And she’s using a pretty surprising platform to do so. The editorial page of the New York Daily News is generally a pretty hostile place when it comes to the right to keep and bear arms, so I was shocked to see the paper run an opinion piece by Syracuse University professor Lynn Greenky that slams one of the new gun control laws on the books in New York State; the mandate that all those applying for a concealed carry license turn over a list of their social media accounts so that law enforcement can examine posts for evidence of “good moral character” or the lack thereof.
As Greenky writes, while this provision includes things like not being convicted of a felony or any involuntary commitments to mental health institutions that are prohibiting factors in owning a gun, the new rule goes far beyond those relatively objective standards.
But problematically, as further evidence of one’s good moral character, an applicant must submit a list of their former and current social media accounts from the past three years. What, if anything, is to be discovered from this is not at all clear. The government is unlikely to have the power to compel access to the accounts; and as to public-facing social media posts, the government will have to clear major First Amendment hurdles before it can use the posts to deny an applicant a license to own and carry a gun in New York State.
It is an unfortunate truth that many use social media as an avenue to spew hate and vitriol. They do so under the protective umbrella of the First Amendment. Importantly, the constitutional prohibition against laws abridging freedom of speech applies only to the relationship between individuals and the government. Social media platforms do not belong to the government; they are owned by shareholders, which include private citizens and corporations. So while social media platforms, as non-governmental entities, have wide latitude to draft rules of engagement and moderate speech, including removing posts or blocking users, the First Amendment prohibits the government from taking such action. Lies, misinformation, disinformation and hate for the most part enjoy the same First Amendment protection as truth and kindness.
And speech protected by the First Amendment shouldn’t be cause to deny someone their Second Amendment right to bear arms, no matter how offensive or vitriolic it might be deemed by the authorities responsible for issuing concealed carry licenses. In Greenky’s view, “[o]ur right to speak our minds is not supposed to be suddenly subject to monitoring and punishment when we seek to assert our right to keep and bear arms under the Second Amendment”, but the anti-gun Democrats in control of the state legislature wouldn’t have it any other way. Their goal is to block as many people as possible from exercising their right to bear arms in self-defense, and if that means stepping all over their First Amendment rights so they can infringe on their Second Amendment rights so be it.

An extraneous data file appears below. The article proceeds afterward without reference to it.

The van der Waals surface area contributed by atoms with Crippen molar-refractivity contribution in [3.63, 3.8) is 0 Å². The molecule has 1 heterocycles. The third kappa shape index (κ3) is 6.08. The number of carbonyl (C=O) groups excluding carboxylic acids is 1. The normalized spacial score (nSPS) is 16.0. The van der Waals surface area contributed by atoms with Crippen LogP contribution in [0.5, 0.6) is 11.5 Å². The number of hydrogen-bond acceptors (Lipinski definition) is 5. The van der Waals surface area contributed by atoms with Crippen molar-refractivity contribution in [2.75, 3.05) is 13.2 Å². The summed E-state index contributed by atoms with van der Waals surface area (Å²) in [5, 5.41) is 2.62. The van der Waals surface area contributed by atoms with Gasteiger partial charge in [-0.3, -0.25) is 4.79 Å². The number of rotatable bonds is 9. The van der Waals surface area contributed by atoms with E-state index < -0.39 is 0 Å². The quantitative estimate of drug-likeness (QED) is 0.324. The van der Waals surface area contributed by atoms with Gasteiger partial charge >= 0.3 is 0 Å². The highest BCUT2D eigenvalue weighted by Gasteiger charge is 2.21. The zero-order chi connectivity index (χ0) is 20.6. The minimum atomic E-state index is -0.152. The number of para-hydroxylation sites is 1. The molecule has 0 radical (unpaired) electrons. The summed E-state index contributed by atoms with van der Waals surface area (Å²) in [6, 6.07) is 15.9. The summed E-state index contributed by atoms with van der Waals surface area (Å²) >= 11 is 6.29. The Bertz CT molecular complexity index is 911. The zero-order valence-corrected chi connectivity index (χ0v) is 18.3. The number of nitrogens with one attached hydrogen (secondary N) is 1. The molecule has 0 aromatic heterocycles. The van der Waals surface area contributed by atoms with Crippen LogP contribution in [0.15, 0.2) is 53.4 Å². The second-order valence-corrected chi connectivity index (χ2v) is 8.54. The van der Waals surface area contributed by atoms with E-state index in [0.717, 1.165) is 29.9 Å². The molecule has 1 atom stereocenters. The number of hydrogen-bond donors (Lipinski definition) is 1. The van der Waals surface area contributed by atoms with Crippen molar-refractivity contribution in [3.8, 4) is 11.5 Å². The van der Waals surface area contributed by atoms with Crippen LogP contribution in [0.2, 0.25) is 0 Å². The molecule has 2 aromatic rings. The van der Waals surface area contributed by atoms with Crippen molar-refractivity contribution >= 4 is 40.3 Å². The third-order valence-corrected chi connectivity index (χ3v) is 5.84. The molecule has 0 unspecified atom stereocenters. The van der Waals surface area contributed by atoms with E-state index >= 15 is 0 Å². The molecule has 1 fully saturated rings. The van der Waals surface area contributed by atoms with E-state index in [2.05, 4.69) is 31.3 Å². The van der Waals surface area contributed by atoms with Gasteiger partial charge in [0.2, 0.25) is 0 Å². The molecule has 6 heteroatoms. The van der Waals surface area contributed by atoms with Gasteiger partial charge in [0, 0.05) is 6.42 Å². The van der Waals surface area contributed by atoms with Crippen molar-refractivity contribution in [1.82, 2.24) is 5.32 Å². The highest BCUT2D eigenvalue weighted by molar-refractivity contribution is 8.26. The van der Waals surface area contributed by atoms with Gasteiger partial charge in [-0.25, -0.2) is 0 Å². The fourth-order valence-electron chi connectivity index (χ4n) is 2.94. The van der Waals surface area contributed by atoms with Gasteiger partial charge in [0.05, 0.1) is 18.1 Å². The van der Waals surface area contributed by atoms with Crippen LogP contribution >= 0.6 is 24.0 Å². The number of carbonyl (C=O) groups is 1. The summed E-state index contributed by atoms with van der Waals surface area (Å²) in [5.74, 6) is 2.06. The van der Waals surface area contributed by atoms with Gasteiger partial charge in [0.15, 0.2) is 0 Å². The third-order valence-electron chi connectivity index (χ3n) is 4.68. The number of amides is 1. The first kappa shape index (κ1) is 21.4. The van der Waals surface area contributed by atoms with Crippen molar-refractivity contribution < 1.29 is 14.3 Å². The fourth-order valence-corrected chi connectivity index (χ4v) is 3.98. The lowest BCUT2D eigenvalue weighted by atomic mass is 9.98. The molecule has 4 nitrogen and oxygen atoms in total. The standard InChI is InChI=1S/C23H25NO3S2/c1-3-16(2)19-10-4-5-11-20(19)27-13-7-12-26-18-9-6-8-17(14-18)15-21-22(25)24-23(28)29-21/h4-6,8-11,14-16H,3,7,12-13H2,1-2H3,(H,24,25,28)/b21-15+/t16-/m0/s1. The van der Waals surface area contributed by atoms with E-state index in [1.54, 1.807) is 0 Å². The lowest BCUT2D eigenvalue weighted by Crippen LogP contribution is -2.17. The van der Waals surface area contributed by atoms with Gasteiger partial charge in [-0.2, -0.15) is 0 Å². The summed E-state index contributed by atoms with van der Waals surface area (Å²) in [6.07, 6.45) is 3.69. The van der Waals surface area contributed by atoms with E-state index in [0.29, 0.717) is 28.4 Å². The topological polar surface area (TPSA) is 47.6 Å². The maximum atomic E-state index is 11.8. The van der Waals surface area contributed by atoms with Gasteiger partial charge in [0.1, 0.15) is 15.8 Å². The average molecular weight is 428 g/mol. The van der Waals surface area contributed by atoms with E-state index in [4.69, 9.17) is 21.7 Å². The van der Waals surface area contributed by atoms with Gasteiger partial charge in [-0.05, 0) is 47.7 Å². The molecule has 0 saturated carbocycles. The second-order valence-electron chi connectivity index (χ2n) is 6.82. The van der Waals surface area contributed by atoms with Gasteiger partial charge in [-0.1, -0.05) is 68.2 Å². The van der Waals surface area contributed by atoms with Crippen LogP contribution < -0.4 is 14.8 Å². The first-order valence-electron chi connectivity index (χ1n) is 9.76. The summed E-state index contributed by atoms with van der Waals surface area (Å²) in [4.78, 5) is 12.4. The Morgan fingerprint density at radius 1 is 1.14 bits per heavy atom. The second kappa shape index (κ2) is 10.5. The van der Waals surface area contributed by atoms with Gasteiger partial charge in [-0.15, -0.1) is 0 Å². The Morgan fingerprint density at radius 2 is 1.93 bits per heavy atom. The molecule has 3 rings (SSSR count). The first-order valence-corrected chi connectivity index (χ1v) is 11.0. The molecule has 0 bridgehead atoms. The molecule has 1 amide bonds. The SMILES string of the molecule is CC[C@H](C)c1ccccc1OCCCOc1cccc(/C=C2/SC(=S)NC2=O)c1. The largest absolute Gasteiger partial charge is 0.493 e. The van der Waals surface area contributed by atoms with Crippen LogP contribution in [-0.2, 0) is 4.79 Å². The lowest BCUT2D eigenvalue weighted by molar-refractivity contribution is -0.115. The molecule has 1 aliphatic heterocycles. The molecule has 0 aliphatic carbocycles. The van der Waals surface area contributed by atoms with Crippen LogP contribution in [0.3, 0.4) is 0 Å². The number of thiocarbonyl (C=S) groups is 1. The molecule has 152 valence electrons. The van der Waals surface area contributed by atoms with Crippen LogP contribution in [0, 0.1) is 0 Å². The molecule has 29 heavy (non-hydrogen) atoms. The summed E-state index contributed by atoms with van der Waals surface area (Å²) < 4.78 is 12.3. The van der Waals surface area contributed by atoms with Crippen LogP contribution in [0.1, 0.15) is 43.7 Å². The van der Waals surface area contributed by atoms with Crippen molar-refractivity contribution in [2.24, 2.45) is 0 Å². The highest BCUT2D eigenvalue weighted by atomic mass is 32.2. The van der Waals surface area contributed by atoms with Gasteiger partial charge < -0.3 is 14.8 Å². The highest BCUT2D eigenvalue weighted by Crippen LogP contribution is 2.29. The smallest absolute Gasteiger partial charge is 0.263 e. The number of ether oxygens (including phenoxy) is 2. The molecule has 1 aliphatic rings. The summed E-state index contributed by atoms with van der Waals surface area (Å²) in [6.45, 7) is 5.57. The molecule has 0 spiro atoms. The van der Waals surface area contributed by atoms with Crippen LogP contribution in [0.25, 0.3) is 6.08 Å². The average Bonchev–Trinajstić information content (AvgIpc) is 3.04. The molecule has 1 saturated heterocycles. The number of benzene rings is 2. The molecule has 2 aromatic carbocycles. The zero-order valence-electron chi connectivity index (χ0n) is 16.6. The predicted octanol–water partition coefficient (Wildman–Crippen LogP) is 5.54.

Greenky, however, doesn’t see this ending well for the state of New York.
The court in Bruen went to great pains to assert that the rights recognized in the Second Amendment are equally as important as the rights recognized in the First. The reverse is also true; protection, once granted to speech by the First Amendment, cannot later be withdrawn by the Second. A gun applicant’s social media posts are shielded equally from government interference by the First Amendment and the Second. Those parts of the New York gun law that provide the government the power to upend that balance will not survive constitutional scrutiny.
Let’s hope that Greenky is right, but the bigger problem is that New York’s Democratic majority has nothing but contempt for many of the fundamental freedoms of residents; whether it’s the right to carry a gun in self-defense or the right to speak your mind. It’s this authoritarian ideology that’s at the root of these evil infringements on the civil rights of New Yorkers, and unfortunately that ideology isn’t confined to the borders of the Empire State.